Behind the work, training, bids and contracts is the business of sheet metal work, and for decades, training coordinators and instructors have taught Business 101 to their members at their home training centers. The class was geared to educate members on the financial, human resources and general operation of a business using in-person classes, books and expertise.
For all the class was, it wasn’t available to everyone who wanted to partake. The International Training Institute (ITI), the education arm of the sheet metal and air conditioning industry, and SMART, the International Association of Sheet Metal Air, Rail and Transportation Workers, created the SMART Business Development course in its place. Part distance learning, part in-person training, the class is meant to do more — be more — than its predecessor.
“An online version of this class makes it more accessible to more members,” said James Page, administrator of the ITI. “With technology being at the forefront of education, we wanted to get it to those members who otherwise wouldn’t have access. Education keeps the union, and our industry, moving forward, and the mix of learning — self-paced, virtual live classroom and weekly deliverables — rejuvenated this program and made it stronger and a better fit for the members.”
“It really opens up the class for members geographically, for those who couldn’t travel,” added Aldo Zambetti, ITI field staff and facilitator of SMART Business Development. “There were people who took Business 101 who were successful, whether they were going into business or decided not to go into business.”
SMART Business Development, which is currently in the pilot stage, consists of three phases. Phase one is an eight-week, online course meant to give participants an introduction, which includes self-assessment, risks and rewards, planning and human resources, estimating and bidding and an overview of what to expect when going into business.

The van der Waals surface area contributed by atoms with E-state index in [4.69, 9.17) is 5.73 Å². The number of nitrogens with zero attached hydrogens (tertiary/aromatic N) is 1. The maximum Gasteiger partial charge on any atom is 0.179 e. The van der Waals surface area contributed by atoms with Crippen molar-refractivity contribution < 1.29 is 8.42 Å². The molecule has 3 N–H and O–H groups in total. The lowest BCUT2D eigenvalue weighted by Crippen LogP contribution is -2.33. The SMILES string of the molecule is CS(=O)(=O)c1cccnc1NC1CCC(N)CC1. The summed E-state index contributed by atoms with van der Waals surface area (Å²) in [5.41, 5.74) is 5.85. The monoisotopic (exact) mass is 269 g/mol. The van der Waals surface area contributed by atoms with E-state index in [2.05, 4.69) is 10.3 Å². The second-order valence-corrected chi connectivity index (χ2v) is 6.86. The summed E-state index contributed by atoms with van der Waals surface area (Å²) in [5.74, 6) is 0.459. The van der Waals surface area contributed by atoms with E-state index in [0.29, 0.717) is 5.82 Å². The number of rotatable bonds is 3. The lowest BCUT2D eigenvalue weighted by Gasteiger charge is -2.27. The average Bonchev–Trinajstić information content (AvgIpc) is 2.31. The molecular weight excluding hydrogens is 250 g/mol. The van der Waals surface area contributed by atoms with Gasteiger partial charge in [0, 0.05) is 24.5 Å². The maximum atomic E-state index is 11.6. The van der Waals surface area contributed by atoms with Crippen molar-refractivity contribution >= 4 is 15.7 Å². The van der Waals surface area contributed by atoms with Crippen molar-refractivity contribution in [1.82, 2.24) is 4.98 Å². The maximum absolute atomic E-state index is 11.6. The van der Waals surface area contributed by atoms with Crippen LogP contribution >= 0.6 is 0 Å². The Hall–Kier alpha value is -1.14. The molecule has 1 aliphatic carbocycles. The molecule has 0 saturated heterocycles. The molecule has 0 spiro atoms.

Participants interact online, complete homework and study questions, and attend a live virtual classroom discussion once a week. The second phase consists of a week in residence at a central location. For the pilot program, the class will visit Local No. 33 near Cleveland. While there, participants will visit with experts in legal, insurance, finance, labor and sales to seek advice, gather information and ask questions.
During the third phase — also conducted online like phase one — participants will learn how to construct, investigate and formulate a business plan, which is the class’s final project.
At any point during the class, a participant can acknowledge going into business is not for them. That, as well as completing the whole course, is considered a graduation, Zambetti said.
For participants’ employers, the benefits are two-fold. If a course graduate takes the leap into self-employment, they become an informed competitor. If a course participant decides not to go into business, he or she now understands much more about their employer.
“Whether they choose to stay or leave — they’re both celebrations,” he added. “Now, they have a better knowledge of what their employers take to bed with them every night. Employers aren’t always the fat cats making a lot of profit. Your employer would be happy with 2-and-a-half to 3 percent profit. These are the benefits.”
Because the course is online, participants can remain anonymous to the outside world.
“They can leave or keep on going and still accomplish something,” Zambetti said. “And they are spending 10 hours per week on their effort, which is a small price to pay to make one of the most important decisions of your life. That’s why it works. It’s an exciting program.”
Publication date: 11/6/2017